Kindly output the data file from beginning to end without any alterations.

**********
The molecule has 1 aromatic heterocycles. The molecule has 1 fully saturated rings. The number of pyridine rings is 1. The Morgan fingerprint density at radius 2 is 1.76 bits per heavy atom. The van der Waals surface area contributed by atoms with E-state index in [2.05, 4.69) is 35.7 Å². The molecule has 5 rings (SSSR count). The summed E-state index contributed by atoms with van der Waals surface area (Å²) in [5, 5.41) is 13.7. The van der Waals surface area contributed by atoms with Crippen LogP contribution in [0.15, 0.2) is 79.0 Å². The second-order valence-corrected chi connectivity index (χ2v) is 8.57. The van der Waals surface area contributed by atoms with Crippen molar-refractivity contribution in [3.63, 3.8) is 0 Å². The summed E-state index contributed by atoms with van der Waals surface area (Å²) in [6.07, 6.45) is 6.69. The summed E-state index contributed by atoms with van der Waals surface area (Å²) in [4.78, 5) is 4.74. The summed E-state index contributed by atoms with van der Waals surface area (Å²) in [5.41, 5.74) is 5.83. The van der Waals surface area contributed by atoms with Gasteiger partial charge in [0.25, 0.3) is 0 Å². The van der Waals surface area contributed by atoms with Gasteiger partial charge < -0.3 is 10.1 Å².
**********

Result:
The molecule has 1 aromatic heterocycles. The molecule has 1 fully saturated rings. The number of pyridine rings is 1. The Morgan fingerprint density at radius 2 is 1.76 bits per heavy atom. The van der Waals surface area contributed by atoms with E-state index in [2.05, 4.69) is 35.7 Å². The molecule has 5 rings (SSSR count). The summed E-state index contributed by atoms with van der Waals surface area (Å²) in [5, 5.41) is 13.7. The van der Waals surface area contributed by atoms with Crippen LogP contribution in [0.15, 0.2) is 79.0 Å². The second-order valence-corrected chi connectivity index (χ2v) is 8.57. The van der Waals surface area contributed by atoms with Crippen molar-refractivity contribution in [3.63, 3.8) is 0 Å². The summed E-state index contributed by atoms with van der Waals surface area (Å²) in [6.07, 6.45) is 6.69. The summed E-state index contributed by atoms with van der Waals surface area (Å²) in [4.78, 5) is 4.74. The summed E-state index contributed by atoms with van der Waals surface area (Å²) in [5.41, 5.74) is 5.83. The van der Waals surface area contributed by atoms with Gasteiger partial charge in [0.25, 0.3) is 0 Å². The van der Waals surface area contributed by atoms with Gasteiger partial charge < -0.3 is 10.1 Å².